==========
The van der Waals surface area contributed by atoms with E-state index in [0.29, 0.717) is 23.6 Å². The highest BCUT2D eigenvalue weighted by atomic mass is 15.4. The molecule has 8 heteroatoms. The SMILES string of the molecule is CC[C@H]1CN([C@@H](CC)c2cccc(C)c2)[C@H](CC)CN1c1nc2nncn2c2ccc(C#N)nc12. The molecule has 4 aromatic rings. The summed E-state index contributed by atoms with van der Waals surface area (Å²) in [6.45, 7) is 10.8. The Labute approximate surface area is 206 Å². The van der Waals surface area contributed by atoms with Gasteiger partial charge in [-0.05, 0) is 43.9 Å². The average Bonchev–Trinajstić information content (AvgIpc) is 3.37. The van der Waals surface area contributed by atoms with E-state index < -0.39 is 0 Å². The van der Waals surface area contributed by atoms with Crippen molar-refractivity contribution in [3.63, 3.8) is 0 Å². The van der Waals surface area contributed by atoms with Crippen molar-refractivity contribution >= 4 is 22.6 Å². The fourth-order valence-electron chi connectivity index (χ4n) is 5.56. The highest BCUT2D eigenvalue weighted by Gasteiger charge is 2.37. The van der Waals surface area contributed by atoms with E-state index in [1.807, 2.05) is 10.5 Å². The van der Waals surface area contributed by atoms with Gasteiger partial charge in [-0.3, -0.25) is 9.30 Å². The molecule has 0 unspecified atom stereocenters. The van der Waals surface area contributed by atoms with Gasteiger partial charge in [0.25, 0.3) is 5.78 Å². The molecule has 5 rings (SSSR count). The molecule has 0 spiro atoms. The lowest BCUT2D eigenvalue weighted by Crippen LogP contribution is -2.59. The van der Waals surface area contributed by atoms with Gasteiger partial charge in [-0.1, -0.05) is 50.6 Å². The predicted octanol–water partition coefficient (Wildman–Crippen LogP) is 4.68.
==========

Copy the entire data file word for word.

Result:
The van der Waals surface area contributed by atoms with E-state index in [0.29, 0.717) is 23.6 Å². The highest BCUT2D eigenvalue weighted by atomic mass is 15.4. The molecule has 8 heteroatoms. The SMILES string of the molecule is CC[C@H]1CN([C@@H](CC)c2cccc(C)c2)[C@H](CC)CN1c1nc2nncn2c2ccc(C#N)nc12. The molecule has 4 aromatic rings. The summed E-state index contributed by atoms with van der Waals surface area (Å²) in [6.45, 7) is 10.8. The Labute approximate surface area is 206 Å². The van der Waals surface area contributed by atoms with Gasteiger partial charge in [-0.05, 0) is 43.9 Å². The average Bonchev–Trinajstić information content (AvgIpc) is 3.37. The van der Waals surface area contributed by atoms with E-state index < -0.39 is 0 Å². The van der Waals surface area contributed by atoms with Crippen molar-refractivity contribution in [3.63, 3.8) is 0 Å². The van der Waals surface area contributed by atoms with Crippen molar-refractivity contribution >= 4 is 22.6 Å². The fourth-order valence-electron chi connectivity index (χ4n) is 5.56. The highest BCUT2D eigenvalue weighted by Gasteiger charge is 2.37. The van der Waals surface area contributed by atoms with E-state index in [1.807, 2.05) is 10.5 Å². The van der Waals surface area contributed by atoms with Gasteiger partial charge in [-0.3, -0.25) is 9.30 Å². The molecule has 0 unspecified atom stereocenters. The van der Waals surface area contributed by atoms with Gasteiger partial charge in [0.25, 0.3) is 5.78 Å². The molecule has 5 rings (SSSR count). The molecule has 0 spiro atoms. The lowest BCUT2D eigenvalue weighted by Crippen LogP contribution is -2.59. The van der Waals surface area contributed by atoms with Gasteiger partial charge in [-0.1, -0.05) is 50.6 Å². The predicted octanol–water partition coefficient (Wildman–Crippen LogP) is 4.68.